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## 7.2 Mixed ADAM ETS models

Hyndman et al. (2008) proposed five classes of ETS models, based on the types of their components:

- ANN; AAN; AAdN; ANA; AAA; AAdA;
- MNN; MAN; MAdN; MNA; MAA; MAdA;
- MNM; MAM; MAdM;
- MMN; MMdN; MMM; MMdM;
- ANM; AAM; AAdM; MMA; MMdA; AMN; AMdN; AMA; AMdA; AMM; AMdM

The idea behind this split is to distinguish the models by their complexity and by the availability of analytical expressions for conditional moments. Class 1 models have been discuss in Chapter 5.1. They have analytical expressions for conditional mean and variance, they can be applied to any type of data and simple formulae for prediction intervals.

Hyndman et al. (2008) demonstrate that models from the Class 2 have closed forms for conditional expectation and variance, with the former corresponding to the point forecasts. However, the conditional distribution from these models is not Gaussian, so there are no formulae for the prediction intervals from these models. Yes, in some cases Normal distribution might be used as a fine approximation for the real one, but in general simulations should be preferred.

Class 3 models suffer from similar issues, but the situation worsens: there are no analytical solutions for the conditional mean and variance, and there are only approximations to these statistics.

Class 4 models have been discussed in the Chapter 6.1. They do not have analytical expressions for the moments, their conditional h steps ahead distributions represent a complex convolution of products of the basic distribution, but they are appropriate for the positive data and become more useful, when the level of series is low, as already discussed in the Chapter 6.1.

Finally, Class 5 models might have infinite variances, specifically on long horizons and when the data has low values. Indeed, when the level in one of these models becomes close to zero, there is an increased chance of breaking the model due to the appearance of negative values (consider an example of ETS(A,A,M) model, which might have a negative trend, leading to negative values, which are then multiplied by the positive seasonal indices). That is why in practice these models should only be used, when the level of the series is high. Furthermore, some of the models from the Class 5 are very difficult to estimate and are very sensitive to the smoothing parameters values.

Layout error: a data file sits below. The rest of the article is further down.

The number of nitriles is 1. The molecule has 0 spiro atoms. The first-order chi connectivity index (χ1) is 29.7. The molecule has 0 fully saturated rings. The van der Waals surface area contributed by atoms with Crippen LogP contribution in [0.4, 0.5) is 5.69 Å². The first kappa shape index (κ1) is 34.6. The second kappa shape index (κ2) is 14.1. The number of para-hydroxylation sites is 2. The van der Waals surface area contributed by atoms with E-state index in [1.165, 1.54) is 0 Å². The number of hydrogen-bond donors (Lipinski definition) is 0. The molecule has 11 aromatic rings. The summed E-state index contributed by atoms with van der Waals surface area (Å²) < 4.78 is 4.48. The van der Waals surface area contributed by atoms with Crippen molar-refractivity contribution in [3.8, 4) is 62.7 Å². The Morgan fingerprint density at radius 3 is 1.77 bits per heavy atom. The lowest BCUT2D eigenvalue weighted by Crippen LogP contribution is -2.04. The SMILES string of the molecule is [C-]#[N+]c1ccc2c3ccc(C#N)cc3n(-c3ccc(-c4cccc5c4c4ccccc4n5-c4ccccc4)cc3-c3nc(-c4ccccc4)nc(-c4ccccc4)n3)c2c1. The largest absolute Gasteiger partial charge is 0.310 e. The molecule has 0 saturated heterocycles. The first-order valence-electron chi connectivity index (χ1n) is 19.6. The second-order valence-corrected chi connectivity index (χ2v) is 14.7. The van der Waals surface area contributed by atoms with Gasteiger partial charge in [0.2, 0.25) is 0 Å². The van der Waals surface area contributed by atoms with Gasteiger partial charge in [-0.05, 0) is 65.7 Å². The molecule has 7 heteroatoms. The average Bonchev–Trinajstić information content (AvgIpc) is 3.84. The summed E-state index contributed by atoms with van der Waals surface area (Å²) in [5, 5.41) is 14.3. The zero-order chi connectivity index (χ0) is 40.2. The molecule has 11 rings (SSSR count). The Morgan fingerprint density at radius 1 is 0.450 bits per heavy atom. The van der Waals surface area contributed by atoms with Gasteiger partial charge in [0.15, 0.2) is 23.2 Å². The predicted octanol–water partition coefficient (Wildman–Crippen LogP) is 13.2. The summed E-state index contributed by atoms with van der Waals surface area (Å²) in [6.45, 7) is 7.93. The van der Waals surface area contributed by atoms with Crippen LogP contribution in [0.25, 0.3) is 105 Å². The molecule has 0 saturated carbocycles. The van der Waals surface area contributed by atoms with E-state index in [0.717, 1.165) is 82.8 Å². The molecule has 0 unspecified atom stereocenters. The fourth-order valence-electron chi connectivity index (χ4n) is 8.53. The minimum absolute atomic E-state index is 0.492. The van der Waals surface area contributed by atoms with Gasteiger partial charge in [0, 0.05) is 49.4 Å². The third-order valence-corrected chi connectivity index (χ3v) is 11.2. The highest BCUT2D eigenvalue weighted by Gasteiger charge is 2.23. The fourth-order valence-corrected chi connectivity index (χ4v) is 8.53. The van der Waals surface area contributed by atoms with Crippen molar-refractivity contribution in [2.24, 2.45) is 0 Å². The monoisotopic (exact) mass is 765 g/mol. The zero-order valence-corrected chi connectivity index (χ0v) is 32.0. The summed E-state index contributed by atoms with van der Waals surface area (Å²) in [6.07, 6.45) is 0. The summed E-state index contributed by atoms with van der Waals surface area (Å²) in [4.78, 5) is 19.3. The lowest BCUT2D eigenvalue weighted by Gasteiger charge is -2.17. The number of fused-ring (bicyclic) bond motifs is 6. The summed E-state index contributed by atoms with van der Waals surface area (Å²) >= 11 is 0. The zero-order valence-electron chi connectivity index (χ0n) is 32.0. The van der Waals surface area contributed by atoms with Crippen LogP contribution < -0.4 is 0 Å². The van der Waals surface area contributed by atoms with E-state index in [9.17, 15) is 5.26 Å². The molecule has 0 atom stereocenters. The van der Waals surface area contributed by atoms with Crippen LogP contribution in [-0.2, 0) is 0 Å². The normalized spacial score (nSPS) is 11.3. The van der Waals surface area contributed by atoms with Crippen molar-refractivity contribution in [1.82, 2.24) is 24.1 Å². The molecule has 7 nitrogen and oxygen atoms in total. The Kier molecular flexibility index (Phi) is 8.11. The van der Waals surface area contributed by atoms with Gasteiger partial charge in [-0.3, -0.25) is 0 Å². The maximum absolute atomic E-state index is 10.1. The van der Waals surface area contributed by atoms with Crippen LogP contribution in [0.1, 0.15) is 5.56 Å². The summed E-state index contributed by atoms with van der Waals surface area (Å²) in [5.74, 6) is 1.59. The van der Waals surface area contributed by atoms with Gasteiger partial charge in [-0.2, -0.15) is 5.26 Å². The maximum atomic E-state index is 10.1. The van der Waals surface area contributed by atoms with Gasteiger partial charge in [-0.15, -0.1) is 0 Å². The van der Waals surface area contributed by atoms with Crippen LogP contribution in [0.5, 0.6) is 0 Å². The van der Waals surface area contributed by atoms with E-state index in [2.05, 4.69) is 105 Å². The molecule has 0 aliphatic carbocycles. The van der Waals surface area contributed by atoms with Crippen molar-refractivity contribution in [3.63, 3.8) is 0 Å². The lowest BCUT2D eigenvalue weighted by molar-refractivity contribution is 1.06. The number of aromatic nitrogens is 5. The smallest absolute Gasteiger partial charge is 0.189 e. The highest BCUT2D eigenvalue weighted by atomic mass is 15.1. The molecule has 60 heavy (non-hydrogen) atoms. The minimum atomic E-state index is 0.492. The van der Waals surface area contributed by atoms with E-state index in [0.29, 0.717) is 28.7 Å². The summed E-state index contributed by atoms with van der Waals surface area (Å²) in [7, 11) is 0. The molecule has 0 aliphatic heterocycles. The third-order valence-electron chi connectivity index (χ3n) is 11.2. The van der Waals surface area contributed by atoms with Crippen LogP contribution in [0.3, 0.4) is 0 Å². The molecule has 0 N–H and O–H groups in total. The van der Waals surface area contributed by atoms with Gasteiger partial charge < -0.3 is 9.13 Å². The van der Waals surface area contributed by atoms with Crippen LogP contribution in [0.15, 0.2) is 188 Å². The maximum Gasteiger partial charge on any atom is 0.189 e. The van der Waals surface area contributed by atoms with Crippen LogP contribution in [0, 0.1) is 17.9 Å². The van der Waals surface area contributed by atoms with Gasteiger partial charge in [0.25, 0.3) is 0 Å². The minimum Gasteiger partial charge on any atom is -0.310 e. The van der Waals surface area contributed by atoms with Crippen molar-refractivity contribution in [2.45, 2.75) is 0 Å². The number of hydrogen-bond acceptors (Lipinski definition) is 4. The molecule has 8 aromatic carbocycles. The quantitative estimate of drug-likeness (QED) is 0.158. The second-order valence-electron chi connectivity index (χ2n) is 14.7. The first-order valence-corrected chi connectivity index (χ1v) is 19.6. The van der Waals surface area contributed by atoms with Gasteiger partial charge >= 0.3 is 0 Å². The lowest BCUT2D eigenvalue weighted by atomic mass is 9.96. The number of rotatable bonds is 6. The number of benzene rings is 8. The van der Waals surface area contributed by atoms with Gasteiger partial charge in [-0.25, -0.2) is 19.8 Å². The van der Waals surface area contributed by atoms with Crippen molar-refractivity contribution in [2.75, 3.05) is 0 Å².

The `ets()`

function from `forecast`

package supports only the Classes 1 - 4 for the reasons explained above.

To be fair, any mixed model can potentially break, when the level of series is close to zero. For example, ETS(M,A,N) can have the negative trend, which might lead to the negative level and as a result to the multiplication of pure positive error term by the negative components. Estimating such a model on real data becomes a non-trivial task.

In addition, as discussed above, simulations are typically needed in order to get prediction interval for models of Classes 2 - 5 and conditional mean and variance for models for Classes 4 - 5. All of this in my opinion means that the more useful classification of ETS models is the following (this classification was first proposed by Akram et al., 2009):

A. Pure additive models (Chapter 5.1): ANN; AAN; AAdN; ANA; AAA; AAdA; B. Pure multiplicative models (Chapter 6.1): MNN; MMN; MMdN; MNM; MMM; MMdM; C. Mixed models with non-multiplicative trend (Section 7.3): MAN; MAdN; MNA; MAA; MAdA; MAM; MAdM; ANM; AAM; AAdM; D. Mixed models with multiplicative trend (Section 7.4: MMA; MMdA; AMN; AMdN; AMA; AMdA; AMM; AMdM;

The main idea behind the split to (C) and (D) is because the presence of multiplicative trend makes it almost impossible to derive the formulae for the conditional moments of distribution. So this class of models can be considered as the most challenging one.

`adam()`

function supports all 30 ETS models, but you should keep in mind the limitations of some of them discussed in this section.